The Electric Power Board wants to expand Internet service to neighboring rural communities, a move that would require changes to a state law prohibiting it from doing so.
In 1999, the Tennessee Legislature passed a law prohibiting the city-owned utility company from offering Internet or video services outside its electric service area. In some neighboring areas, people have little to no high-speed Internet connectivity. EPB said it has received regular requests from those communities to provide Internet infrastructure to them.
Harold DePriest, EPB president and CEO, said in a news release:
At EPB, we believe that Internet access is the critical infrastructure for the 21st century. True broadband infrastructure provides access to information, jobs and education and gives citizens and businesses the opportunity to fully participate in-and to lead-our emerging knowledge economy.
Communities should have the right, at the local level, to determine their broadband futures.
The issue has attracted the attention of the Federal Communications Commission, which could pre-empt laws in Tennessee and other states to remove barriers for publicly owned Internet providers. EPB is considering filing a petition to the FCC asking it to do so, The Center for Public Integrity reported Thursday:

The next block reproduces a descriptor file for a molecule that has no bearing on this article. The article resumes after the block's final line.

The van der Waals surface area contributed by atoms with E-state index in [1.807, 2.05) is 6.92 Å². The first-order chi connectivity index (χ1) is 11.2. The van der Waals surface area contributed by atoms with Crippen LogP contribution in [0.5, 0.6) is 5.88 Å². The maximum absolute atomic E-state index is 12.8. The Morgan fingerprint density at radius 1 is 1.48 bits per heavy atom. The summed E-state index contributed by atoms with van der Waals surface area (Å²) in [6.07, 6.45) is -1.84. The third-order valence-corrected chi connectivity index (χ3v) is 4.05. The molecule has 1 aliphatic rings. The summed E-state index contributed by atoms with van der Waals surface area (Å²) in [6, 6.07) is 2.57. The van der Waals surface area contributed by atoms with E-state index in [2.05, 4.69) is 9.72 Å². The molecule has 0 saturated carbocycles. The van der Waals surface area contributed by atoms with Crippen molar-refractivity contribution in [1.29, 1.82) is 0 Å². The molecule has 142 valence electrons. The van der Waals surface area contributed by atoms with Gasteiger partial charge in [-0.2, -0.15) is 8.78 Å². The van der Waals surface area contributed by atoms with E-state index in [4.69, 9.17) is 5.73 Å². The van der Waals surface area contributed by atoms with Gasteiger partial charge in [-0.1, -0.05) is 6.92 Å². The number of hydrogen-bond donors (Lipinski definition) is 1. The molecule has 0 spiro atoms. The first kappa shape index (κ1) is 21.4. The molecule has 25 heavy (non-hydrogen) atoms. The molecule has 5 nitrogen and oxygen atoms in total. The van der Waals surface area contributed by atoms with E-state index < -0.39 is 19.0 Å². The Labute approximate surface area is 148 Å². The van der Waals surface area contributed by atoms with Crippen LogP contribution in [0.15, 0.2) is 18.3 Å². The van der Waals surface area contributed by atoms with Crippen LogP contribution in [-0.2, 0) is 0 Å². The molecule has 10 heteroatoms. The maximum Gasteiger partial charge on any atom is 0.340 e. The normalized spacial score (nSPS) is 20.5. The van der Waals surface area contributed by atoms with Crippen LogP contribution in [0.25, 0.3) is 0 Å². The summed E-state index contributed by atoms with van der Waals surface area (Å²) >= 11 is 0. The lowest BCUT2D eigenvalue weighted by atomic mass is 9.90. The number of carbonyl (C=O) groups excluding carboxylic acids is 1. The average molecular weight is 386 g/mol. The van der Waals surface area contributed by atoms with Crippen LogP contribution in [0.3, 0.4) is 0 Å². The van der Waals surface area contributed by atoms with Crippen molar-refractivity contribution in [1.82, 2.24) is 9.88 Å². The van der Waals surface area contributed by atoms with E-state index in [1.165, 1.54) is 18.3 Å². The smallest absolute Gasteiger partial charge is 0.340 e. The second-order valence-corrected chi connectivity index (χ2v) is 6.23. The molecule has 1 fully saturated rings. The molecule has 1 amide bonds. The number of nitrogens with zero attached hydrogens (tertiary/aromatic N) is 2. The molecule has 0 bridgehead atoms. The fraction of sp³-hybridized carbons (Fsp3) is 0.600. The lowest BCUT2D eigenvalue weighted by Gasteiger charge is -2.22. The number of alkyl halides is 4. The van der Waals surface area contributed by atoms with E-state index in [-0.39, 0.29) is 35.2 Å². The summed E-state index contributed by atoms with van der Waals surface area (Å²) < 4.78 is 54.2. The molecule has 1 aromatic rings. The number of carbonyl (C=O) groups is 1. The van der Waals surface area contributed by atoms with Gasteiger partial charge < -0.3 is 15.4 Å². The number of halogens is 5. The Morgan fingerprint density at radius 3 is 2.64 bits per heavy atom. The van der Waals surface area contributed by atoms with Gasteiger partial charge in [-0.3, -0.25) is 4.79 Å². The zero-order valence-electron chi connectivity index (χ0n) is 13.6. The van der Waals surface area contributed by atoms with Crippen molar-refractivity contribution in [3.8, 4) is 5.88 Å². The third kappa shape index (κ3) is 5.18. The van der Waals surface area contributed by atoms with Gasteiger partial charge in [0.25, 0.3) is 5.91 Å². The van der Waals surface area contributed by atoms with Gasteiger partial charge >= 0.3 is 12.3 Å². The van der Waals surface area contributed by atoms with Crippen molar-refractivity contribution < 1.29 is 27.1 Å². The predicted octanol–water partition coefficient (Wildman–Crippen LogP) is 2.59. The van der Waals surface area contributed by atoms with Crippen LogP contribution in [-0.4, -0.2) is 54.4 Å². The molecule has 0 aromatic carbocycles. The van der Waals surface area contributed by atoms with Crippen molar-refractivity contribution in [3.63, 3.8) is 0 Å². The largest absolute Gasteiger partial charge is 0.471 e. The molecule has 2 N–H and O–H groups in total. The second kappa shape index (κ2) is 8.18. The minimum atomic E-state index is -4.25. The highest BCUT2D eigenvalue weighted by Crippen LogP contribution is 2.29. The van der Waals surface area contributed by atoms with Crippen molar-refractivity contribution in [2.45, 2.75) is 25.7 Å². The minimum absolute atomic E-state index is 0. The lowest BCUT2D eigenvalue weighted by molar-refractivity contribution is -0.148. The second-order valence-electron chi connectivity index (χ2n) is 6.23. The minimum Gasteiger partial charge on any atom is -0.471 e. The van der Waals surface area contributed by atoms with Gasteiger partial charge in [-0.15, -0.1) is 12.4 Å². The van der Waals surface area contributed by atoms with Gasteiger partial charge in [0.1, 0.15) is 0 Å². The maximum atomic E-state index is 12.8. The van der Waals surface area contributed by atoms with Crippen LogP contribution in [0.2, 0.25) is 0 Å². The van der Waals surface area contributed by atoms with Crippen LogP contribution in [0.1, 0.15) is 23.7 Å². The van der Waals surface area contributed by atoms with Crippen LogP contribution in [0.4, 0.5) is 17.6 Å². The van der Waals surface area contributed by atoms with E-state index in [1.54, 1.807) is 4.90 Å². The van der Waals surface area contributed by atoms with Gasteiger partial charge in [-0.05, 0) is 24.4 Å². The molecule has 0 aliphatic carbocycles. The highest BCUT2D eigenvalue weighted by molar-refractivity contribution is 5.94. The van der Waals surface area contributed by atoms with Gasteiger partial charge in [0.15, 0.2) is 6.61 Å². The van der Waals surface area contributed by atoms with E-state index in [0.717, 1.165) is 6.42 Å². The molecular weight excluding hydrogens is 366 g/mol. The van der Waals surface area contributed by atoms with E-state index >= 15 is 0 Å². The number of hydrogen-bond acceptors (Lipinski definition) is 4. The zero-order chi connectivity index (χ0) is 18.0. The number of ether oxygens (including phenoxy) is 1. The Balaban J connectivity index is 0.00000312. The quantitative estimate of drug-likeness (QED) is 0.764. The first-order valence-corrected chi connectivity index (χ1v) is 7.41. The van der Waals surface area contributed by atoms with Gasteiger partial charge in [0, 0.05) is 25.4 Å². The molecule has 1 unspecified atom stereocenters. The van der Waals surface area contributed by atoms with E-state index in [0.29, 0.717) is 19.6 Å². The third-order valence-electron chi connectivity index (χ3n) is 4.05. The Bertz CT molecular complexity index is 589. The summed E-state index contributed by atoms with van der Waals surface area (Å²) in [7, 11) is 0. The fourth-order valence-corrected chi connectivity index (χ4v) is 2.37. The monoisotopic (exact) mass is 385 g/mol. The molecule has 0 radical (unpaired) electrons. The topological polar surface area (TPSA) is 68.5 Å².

The move by Chattanooga will be a first salvo in an effort by municipalities and the FCC to reverse the laws in 20 states that ban or severely restrict local governments from offering Internet service to residents.
FCC Chairman Tom Wheeler has said numerous times since he took over as chairman in November 2013, including in testimony before Congress, that he plans to pre-empt state laws that ban or place barriers on cities that want to build or expand broadband networks.
Updated @ 5:03 p.m. on 7/11/14 to add more information as it became available.